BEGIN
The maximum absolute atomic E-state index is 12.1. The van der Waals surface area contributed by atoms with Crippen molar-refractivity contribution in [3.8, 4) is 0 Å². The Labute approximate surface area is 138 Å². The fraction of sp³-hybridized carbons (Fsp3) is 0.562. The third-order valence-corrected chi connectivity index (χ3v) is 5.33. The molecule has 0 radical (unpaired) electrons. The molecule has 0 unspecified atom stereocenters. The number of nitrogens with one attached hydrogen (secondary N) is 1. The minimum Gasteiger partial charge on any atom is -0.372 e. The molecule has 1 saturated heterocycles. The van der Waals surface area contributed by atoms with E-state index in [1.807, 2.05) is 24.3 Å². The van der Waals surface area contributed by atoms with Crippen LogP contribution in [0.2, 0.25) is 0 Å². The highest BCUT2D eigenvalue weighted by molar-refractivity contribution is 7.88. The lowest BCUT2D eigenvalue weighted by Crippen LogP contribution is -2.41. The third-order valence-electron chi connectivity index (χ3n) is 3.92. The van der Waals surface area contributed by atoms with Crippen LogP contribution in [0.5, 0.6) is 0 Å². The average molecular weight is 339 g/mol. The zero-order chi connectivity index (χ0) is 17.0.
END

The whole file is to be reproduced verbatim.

The maximum absolute atomic E-state index is 12.1. The van der Waals surface area contributed by atoms with Crippen molar-refractivity contribution in [3.8, 4) is 0 Å². The Labute approximate surface area is 138 Å². The fraction of sp³-hybridized carbons (Fsp3) is 0.562. The third-order valence-corrected chi connectivity index (χ3v) is 5.33. The molecule has 0 radical (unpaired) electrons. The molecule has 0 unspecified atom stereocenters. The number of nitrogens with one attached hydrogen (secondary N) is 1. The minimum Gasteiger partial charge on any atom is -0.372 e. The molecule has 1 saturated heterocycles. The van der Waals surface area contributed by atoms with E-state index in [1.807, 2.05) is 24.3 Å². The van der Waals surface area contributed by atoms with Crippen LogP contribution in [0.2, 0.25) is 0 Å². The highest BCUT2D eigenvalue weighted by molar-refractivity contribution is 7.88. The lowest BCUT2D eigenvalue weighted by Crippen LogP contribution is -2.41. The third-order valence-electron chi connectivity index (χ3n) is 3.92. The van der Waals surface area contributed by atoms with Crippen LogP contribution in [0.5, 0.6) is 0 Å². The average molecular weight is 339 g/mol. The zero-order chi connectivity index (χ0) is 17.0.